Residents and staff at Crossroads Memory Care in Lakewood were treated to a presentation on pollinators and a planting event for a native species garden in their courtyard on June 28.
Since 2002, the Butterfly Pavilion's Healthy Habitats Gardening program has provided this experience to over 3,000 individuals at 62 different facilities in the Denver metro area.
Over the course of a year, participants learn about habitat gardening, engage in horticulture therapy and enjoy the activity of pollinators visiting flowers.
Participants receive social benefits from interacting with one another and with the program volunteers. These gardens also provide habitat for native butterflies along the Front Range of Colorado, where rapid development has caused populations to decline.
This program, which was recognized with the Citizen/Community Award from Colorado Alliance of Environmental Education in 2010, has continued to draw interest from centers throughout the Denver metro area.
Between 4-6 facilities are selected each year, based on resident interest and site availability. Butterfly Pavilion educators present a fun and informational talk about pollinators and gardens to each facility in the spring, then horticulture staff and volunteers come to the facility in the summer to plant native perennials that attract pollinators. These garden programs and habitat gardens may reach dozens of residents at each site, and the gardens remain part of the facility for as long as the community desires.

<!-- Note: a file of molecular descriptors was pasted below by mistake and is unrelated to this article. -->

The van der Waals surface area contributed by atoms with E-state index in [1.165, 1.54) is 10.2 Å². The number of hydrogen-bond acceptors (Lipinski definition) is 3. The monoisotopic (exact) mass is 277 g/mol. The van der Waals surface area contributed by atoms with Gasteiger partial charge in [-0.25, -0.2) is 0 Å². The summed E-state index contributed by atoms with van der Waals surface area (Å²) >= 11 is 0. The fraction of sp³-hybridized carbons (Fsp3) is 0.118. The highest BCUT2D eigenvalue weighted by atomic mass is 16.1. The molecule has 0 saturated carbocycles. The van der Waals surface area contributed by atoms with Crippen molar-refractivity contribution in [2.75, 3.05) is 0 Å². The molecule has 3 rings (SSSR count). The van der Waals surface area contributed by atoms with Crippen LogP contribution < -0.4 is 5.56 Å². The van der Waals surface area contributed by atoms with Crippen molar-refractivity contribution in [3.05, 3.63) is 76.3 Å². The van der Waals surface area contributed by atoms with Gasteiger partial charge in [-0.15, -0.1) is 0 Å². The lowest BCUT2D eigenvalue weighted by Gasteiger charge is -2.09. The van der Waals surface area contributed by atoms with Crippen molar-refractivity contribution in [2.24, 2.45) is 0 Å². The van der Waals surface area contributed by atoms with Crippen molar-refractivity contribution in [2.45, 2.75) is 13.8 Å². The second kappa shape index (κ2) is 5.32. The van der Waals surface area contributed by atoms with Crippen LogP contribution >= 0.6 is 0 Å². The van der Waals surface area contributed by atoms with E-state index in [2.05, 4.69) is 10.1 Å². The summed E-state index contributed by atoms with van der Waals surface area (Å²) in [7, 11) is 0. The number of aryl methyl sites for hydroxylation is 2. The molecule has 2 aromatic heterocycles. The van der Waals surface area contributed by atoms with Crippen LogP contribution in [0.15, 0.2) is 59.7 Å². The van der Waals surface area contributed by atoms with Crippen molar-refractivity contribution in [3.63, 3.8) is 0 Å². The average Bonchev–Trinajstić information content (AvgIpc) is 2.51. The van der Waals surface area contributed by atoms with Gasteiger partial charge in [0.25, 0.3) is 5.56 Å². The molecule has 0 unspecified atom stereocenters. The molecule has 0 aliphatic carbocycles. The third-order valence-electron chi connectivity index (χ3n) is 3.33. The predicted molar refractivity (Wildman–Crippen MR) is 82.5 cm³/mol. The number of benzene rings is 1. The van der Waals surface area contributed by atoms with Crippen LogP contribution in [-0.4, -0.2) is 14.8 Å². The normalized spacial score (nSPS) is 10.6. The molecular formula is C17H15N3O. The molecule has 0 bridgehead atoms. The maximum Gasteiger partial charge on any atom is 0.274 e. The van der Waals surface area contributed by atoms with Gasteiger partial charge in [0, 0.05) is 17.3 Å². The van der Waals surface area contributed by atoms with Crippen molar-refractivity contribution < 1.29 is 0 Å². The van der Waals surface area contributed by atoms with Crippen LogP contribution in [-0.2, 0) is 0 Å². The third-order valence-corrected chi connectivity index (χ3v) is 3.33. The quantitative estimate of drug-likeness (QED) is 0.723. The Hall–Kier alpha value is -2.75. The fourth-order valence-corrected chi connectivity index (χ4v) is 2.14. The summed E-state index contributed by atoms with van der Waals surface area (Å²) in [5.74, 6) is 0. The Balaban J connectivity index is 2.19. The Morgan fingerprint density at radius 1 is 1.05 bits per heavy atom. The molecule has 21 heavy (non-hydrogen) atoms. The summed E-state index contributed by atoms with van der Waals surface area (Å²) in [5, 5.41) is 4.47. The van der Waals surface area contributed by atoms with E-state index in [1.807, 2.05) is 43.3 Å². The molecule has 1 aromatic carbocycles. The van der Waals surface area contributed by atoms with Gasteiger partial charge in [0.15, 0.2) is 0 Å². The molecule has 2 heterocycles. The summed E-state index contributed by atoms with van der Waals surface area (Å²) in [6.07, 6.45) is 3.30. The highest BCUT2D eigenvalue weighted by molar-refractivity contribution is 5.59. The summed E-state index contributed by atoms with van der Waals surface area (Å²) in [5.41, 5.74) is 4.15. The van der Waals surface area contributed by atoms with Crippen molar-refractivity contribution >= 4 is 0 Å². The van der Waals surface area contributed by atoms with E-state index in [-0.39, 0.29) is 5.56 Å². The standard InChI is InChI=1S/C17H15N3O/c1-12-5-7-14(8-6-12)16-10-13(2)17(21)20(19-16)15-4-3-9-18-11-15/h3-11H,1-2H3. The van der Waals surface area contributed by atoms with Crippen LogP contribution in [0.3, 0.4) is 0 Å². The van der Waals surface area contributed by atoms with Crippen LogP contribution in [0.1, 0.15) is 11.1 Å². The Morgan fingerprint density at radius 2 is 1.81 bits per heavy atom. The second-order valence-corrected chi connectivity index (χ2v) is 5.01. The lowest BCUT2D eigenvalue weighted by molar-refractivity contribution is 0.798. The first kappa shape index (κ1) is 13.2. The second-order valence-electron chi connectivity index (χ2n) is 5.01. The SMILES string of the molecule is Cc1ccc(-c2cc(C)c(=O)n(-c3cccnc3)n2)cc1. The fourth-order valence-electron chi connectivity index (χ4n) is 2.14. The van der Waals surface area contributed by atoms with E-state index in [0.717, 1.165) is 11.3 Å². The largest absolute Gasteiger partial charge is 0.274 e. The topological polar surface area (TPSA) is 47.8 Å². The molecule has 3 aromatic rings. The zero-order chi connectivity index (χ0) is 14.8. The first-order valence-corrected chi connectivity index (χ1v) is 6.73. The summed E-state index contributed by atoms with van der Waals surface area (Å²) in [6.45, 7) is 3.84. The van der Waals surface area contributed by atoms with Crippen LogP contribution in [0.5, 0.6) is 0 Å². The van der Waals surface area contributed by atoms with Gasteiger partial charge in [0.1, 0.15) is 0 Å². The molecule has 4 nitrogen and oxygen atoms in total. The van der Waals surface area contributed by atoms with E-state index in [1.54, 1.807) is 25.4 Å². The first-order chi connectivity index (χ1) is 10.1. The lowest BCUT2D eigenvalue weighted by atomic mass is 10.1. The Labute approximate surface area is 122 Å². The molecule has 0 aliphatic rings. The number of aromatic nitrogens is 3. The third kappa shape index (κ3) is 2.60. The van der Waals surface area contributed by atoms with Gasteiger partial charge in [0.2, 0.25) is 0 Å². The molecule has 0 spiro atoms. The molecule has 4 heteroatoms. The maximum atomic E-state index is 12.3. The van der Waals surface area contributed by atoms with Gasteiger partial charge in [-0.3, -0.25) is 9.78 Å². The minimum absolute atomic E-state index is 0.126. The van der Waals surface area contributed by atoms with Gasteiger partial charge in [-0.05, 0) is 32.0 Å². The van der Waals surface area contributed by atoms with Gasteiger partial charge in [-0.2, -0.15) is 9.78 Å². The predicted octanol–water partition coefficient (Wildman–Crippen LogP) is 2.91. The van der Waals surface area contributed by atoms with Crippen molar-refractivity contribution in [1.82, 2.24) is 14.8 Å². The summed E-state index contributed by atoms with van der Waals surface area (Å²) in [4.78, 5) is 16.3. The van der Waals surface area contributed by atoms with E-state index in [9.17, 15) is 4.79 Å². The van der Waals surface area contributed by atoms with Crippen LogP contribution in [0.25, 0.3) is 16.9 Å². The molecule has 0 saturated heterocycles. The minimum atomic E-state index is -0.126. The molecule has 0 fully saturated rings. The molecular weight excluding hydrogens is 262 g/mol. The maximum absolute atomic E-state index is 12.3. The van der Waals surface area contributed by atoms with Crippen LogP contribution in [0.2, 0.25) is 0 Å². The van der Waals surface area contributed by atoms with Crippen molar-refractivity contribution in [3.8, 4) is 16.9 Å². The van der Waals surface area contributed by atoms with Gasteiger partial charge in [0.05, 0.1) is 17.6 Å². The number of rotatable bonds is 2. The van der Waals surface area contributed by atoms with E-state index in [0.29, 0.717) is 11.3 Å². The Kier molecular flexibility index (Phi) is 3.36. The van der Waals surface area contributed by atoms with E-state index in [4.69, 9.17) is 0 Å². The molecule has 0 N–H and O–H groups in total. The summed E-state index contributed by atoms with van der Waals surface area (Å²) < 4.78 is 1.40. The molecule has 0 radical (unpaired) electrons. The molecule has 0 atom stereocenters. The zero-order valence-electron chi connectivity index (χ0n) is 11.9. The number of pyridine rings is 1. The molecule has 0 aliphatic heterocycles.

Crossroads Director of Marketing and Admissions Alan Davis said staff and residents were excited to take part in the program.
"Not only can our residents get engaged with the courtyard garden, but they can share what they've learned with friends and family that come to visit," he said. "It really gives them a sense of pride to show off the type of activities and programs they get to be a part of."
Butterfly Pavilion staff and volunteers visit each facility later in the summer to bring a butterfly kit and check on the success of the garden and engagement of the residents.
Residents get to raise painted lady butterflies to adulthood, so that they can release them in the garden. At the end of the year, Butterfly Pavilion sends out evaluations to rate the satisfaction of the community with the program. By the following spring, the community is encouraged to report on the overwintering survival of the garden perennials.
Butterfly Pavilion's Director of Communications and Marketing Jennifer Quermann said activity directors of participating facilities seen seniors in their communities become more active and notice more about the natural world, as well as spending more time outdoors after taking part in the program.